Thomas D. Williams PHD.

The #Walkaway movement that began with a popular Facebook video featuring a gay hairdresser in New York City explaining why he was leaving the Democratic Party has quickly morphed into a major force on social media and beyond.

According to an article last Thursday in the Epoch Times, some five million people on Facebook and YouTube have seen the groundbreaking video showing a “very handsome gay man” who describes his awakening to the inanities of liberalism and the Democratic Party.

“Once upon a time, I was a liberal. Well, to be honest, less than a year ago, I was still a liberal,” begins Brandon Straka, the unlikely face of the new “silent minority” of Americans.

“I reject a system which allows an ambitious, misinformed and dogmatic mob to suppress free speech, create false narratives, and apathetically steamroll over the truth,” he says. “I reject hate.”

“These are the reasons why I became a liberal. And these are the same reasons why I am now walking away.”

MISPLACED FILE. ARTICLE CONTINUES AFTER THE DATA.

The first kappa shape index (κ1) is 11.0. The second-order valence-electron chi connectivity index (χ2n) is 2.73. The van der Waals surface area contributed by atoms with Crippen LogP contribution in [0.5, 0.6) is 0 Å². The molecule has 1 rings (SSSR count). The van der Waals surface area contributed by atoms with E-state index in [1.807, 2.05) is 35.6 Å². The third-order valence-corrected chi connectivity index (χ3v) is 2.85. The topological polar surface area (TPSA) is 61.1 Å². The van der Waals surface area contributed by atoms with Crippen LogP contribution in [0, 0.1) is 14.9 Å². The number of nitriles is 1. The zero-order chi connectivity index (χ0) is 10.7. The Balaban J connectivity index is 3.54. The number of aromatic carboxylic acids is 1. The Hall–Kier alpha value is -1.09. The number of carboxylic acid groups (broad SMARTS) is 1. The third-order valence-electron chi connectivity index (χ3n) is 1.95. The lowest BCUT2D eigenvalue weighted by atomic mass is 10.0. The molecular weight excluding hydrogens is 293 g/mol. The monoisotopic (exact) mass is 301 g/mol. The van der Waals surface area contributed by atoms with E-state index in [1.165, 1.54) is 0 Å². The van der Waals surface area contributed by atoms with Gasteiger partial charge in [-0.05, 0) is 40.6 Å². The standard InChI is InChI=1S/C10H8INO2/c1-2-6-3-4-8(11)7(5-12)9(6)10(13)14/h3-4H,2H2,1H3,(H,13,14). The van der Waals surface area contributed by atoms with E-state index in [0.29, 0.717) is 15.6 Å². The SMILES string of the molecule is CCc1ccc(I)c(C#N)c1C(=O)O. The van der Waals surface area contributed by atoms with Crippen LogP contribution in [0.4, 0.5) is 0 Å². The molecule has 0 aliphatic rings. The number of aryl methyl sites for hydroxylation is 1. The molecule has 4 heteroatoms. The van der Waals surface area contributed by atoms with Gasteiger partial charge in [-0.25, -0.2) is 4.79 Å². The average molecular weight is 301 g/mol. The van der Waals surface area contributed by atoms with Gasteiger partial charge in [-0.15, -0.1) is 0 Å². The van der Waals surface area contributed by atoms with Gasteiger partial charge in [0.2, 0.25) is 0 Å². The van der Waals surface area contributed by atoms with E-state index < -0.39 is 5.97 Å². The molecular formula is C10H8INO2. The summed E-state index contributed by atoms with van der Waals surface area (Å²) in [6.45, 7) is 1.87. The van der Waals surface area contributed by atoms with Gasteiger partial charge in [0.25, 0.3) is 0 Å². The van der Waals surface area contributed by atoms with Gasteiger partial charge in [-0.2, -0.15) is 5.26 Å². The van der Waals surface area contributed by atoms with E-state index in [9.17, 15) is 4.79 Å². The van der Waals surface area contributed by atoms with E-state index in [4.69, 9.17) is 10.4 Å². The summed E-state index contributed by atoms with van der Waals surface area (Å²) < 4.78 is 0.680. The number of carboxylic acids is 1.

Straka published his original #WalkAway video on May 26, and since then his life “has been overtaken by a tidal wave,” the Epoch Times reports.

The movement has been especially successful because its spokespersons have not been the sort typically associated with conservativism. Young and old, black and white, men and women, gay and straight—the campaign seems to elude stereotypes and pigeonholing.

The popular young conservative commentator C.J. Pearson, for instance, has given the movement a significant push by highlighting the Democratic Party’s racist past. “The Democratic Party is the party of slavery. The party of Jim Crow. The party of segregation. The party of the KKK,” Pearson tweeted Saturday.

“Democrats walked away from black folks long ago. Now, it’s our time to #WalkAway,” he added.

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It is enough to search for the hashtag #WalkAway on Twitter or Facebook to see how the campaign has taken on like wildfire, spawning an entire cottage industry of personal testimonials and “conversion” stories of how people woke up to the false promises of liberalism.

And yet, according to Straka, this is “so much more than a hashtag on Twitter.”

“This is a testimonial campaign, a grassroots movement that is going to change the political landscape of this country.”

Some Democrats say they are still expecting a “blue wave” come November. If social media is any indication, there seems to have been a sea change.

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